“It does! Oh, it does!”
The waiter came by. I ordered another beer, along with a “Switch Hitter” – Jack Daniels, Finlandia, Kahlua Mudslide and Sprite, poured over crushed ice and powdered sugar.
I wanted to drink and drink. God, I deserved it. It had been a week. MOTHER CHARGED WITH MURDER AFTERSONDIES IN CLOTHES DRYER. MISSING NIGERIAN STUDENT’S BODY FOUND BURNED. FIRED EMPLOYEE KILLS WORKER AT MENTAL HEALTH CLINIC had been some of the choicest morsels – since Wednesday. I’d been called at 9:30 Thursday night to run my ass out to a fire at the Parchman Baptist Church across the water in East Bay. They hadn’t been able to save much of it. And I still had the Saturday afternoon shift to go.
“You’re starting to scare me with how much you drink!”
“Kate, relax. I haven’t drunk nothing…”
I got up to have another smoke. I was having to go out every ten minutes.
“My gosh, you smoke a cigarette every ten minutes! You’ll kill yourself! I’ve never seen anybody smoke like you.”
“Could be, Kate.”
I grabbed a handful of popcorn from the barrel on the table and went back up the stairs. We were in Nowell Heights, not far from where Kate lived. She had already told me twice about how the rent was more than half her salary, but it was O.K. because the live-in boyfriend, Joel, kicked in his half, making the rent and utilities “almost one-third” of her total pay.
I stood out front and lit one. College kids and vagrants walked by under a golden dark sky churning with burnt orange clouds. There was a brief buzz and the rows of streetlights flicked on together. In the bookstore window next door, a fellow in striped long sleeves and acid-wash jeans searched for a clue in the section labeled Maps & Atlases. A portly woman in a black sweater walked by with a paper cup of coffee and the new copy of DOLLS & DOLLHOUSES TODAY.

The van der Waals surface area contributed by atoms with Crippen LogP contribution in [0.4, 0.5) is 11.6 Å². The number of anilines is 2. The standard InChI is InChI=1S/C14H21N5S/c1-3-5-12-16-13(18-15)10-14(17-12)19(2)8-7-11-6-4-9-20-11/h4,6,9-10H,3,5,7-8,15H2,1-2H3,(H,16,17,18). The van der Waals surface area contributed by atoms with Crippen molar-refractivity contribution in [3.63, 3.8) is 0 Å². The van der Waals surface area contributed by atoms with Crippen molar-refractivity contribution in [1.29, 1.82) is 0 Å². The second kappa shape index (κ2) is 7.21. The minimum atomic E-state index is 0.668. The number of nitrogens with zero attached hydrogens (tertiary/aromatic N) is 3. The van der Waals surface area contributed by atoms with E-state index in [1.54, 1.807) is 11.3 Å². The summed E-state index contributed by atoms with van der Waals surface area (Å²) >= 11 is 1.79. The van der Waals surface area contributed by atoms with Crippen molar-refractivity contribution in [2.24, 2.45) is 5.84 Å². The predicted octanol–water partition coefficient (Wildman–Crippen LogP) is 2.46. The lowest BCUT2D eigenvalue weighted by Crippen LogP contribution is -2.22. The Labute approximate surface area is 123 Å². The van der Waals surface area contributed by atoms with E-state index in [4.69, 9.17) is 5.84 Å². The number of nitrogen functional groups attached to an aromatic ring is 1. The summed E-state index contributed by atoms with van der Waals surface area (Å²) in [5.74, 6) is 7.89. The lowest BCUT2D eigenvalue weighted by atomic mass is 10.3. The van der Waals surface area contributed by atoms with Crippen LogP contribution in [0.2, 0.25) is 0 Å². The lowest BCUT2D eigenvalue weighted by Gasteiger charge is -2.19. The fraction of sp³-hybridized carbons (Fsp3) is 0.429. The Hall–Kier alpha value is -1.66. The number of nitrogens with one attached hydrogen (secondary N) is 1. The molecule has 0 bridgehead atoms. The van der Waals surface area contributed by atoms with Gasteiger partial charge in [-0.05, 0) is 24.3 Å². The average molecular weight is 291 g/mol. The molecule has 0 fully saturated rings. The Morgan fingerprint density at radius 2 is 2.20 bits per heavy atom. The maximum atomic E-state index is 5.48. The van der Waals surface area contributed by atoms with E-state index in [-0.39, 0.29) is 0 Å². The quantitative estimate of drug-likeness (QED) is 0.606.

I came back to find Kate on the phone again. She hung up.
“So Kate,” I said, “how’s Joel doing?”
“Don’t worry, I told him I was going out with work people. It’s fine…”
“One of those type of deals, huh?”
“What type of deals? We’re out having dinner and a drink after work. It’s not like we’re having sex in some sleazy hotel.” She laughed.
I drank some beer, had three or four sips of the “Switch Hitter.” It tasted like cold pancake syrup, they all did. On the TV, Jon Bon Jovi was walking through a Hindu temple wearing sunglasses, his hair flowing and rippling. A small Asian child smiled. Somebody in a soldier’s costume snapped photos and pointed a gun. Shirtless longhairs from Bon Jovi’s band grimaced and stroked guitars. Karate boxers did slow-motion kicks, a Chinese woman smiled. Hindu temple shots rolled in grainy black and white. The Chinese woman appeared in her underwear, sitting next to Bon Jovi on a bed in dim lighting. Bon Jovi looked troubled, pained, majestic. The camera panned across his tangled carpet of chest hair…
Kate started talking about Miami again. At her newspaper, she had worked on a series about refugees who had escaped the war zone in some hellhole, finally making it to America. One woman’s husband had gone off to fight the war, leaving everyone behind. Then one day, bad guys from the other team dropped by the village. They were very bad guys. Nobody, somehow, had thought it might happen.